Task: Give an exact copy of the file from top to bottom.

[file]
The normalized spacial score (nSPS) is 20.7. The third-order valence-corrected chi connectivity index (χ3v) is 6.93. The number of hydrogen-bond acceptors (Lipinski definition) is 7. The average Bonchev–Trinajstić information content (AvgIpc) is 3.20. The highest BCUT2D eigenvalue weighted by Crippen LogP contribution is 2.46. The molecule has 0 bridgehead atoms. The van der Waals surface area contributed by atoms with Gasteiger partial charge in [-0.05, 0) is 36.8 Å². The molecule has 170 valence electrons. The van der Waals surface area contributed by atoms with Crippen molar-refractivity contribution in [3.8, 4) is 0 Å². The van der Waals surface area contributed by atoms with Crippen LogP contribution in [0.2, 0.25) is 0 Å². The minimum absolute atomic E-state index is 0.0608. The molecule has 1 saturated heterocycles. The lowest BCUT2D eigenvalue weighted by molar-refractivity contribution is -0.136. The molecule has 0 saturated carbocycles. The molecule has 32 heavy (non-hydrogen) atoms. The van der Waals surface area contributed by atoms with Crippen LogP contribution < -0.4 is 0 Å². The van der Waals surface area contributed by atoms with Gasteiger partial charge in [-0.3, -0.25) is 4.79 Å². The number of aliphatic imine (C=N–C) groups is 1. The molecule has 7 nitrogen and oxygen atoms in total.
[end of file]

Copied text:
The normalized spacial score (nSPS) is 20.7. The third-order valence-corrected chi connectivity index (χ3v) is 6.93. The number of hydrogen-bond acceptors (Lipinski definition) is 7. The average Bonchev–Trinajstić information content (AvgIpc) is 3.20. The highest BCUT2D eigenvalue weighted by Crippen LogP contribution is 2.46. The molecule has 0 bridgehead atoms. The van der Waals surface area contributed by atoms with Gasteiger partial charge in [-0.05, 0) is 36.8 Å². The molecule has 170 valence electrons. The van der Waals surface area contributed by atoms with Crippen molar-refractivity contribution in [3.8, 4) is 0 Å². The van der Waals surface area contributed by atoms with Crippen LogP contribution in [0.2, 0.25) is 0 Å². The minimum absolute atomic E-state index is 0.0608. The molecule has 1 saturated heterocycles. The lowest BCUT2D eigenvalue weighted by molar-refractivity contribution is -0.136. The molecule has 0 saturated carbocycles. The molecule has 32 heavy (non-hydrogen) atoms. The van der Waals surface area contributed by atoms with Crippen LogP contribution < -0.4 is 0 Å². The van der Waals surface area contributed by atoms with Gasteiger partial charge in [-0.3, -0.25) is 4.79 Å². The number of aliphatic imine (C=N–C) groups is 1. The molecule has 7 nitrogen and oxygen atoms in total.